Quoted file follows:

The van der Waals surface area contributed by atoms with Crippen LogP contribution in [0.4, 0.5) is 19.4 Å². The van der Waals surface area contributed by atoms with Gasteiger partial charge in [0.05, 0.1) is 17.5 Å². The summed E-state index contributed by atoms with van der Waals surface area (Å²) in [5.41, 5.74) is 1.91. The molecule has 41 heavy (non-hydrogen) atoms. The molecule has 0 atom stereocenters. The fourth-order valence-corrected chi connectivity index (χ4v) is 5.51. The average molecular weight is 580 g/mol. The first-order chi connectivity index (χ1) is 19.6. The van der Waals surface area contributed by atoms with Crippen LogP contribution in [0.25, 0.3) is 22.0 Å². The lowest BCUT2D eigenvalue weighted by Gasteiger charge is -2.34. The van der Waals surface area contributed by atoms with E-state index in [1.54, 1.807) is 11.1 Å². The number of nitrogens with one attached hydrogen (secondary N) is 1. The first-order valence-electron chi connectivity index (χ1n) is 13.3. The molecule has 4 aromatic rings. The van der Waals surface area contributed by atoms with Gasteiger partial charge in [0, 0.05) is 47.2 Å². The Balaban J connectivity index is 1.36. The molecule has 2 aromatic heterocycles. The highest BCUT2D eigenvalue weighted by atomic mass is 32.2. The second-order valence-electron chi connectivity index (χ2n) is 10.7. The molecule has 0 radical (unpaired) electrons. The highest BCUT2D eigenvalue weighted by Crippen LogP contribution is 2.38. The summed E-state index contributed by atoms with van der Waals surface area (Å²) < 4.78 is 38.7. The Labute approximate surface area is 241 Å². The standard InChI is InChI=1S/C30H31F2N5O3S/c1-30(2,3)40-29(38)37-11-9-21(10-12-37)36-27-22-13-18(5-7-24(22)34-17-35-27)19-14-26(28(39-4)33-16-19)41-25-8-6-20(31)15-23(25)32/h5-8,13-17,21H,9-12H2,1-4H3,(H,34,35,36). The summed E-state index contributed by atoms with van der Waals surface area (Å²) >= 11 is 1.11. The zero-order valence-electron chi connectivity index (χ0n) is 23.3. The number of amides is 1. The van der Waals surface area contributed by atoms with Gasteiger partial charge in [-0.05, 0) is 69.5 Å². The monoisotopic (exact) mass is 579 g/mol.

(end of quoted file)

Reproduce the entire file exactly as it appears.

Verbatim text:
The van der Waals surface area contributed by atoms with Crippen LogP contribution in [0.4, 0.5) is 19.4 Å². The van der Waals surface area contributed by atoms with Gasteiger partial charge in [0.05, 0.1) is 17.5 Å². The summed E-state index contributed by atoms with van der Waals surface area (Å²) in [5.41, 5.74) is 1.91. The molecule has 41 heavy (non-hydrogen) atoms. The molecule has 0 atom stereocenters. The fourth-order valence-corrected chi connectivity index (χ4v) is 5.51. The average molecular weight is 580 g/mol. The first-order chi connectivity index (χ1) is 19.6. The van der Waals surface area contributed by atoms with Crippen LogP contribution in [0.25, 0.3) is 22.0 Å². The lowest BCUT2D eigenvalue weighted by Gasteiger charge is -2.34. The van der Waals surface area contributed by atoms with E-state index in [1.54, 1.807) is 11.1 Å². The number of nitrogens with one attached hydrogen (secondary N) is 1. The first-order valence-electron chi connectivity index (χ1n) is 13.3. The molecule has 4 aromatic rings. The van der Waals surface area contributed by atoms with Gasteiger partial charge in [0, 0.05) is 47.2 Å². The Balaban J connectivity index is 1.36. The molecule has 2 aromatic heterocycles. The highest BCUT2D eigenvalue weighted by atomic mass is 32.2. The second-order valence-electron chi connectivity index (χ2n) is 10.7. The molecule has 0 radical (unpaired) electrons. The highest BCUT2D eigenvalue weighted by Crippen LogP contribution is 2.38. The summed E-state index contributed by atoms with van der Waals surface area (Å²) < 4.78 is 38.7. The Labute approximate surface area is 241 Å². The standard InChI is InChI=1S/C30H31F2N5O3S/c1-30(2,3)40-29(38)37-11-9-21(10-12-37)36-27-22-13-18(5-7-24(22)34-17-35-27)19-14-26(28(39-4)33-16-19)41-25-8-6-20(31)15-23(25)32/h5-8,13-17,21H,9-12H2,1-4H3,(H,34,35,36). The summed E-state index contributed by atoms with van der Waals surface area (Å²) >= 11 is 1.11. The zero-order valence-electron chi connectivity index (χ0n) is 23.3. The number of amides is 1. The van der Waals surface area contributed by atoms with Gasteiger partial charge in [-0.05, 0) is 69.5 Å². The monoisotopic (exact) mass is 579 g/mol.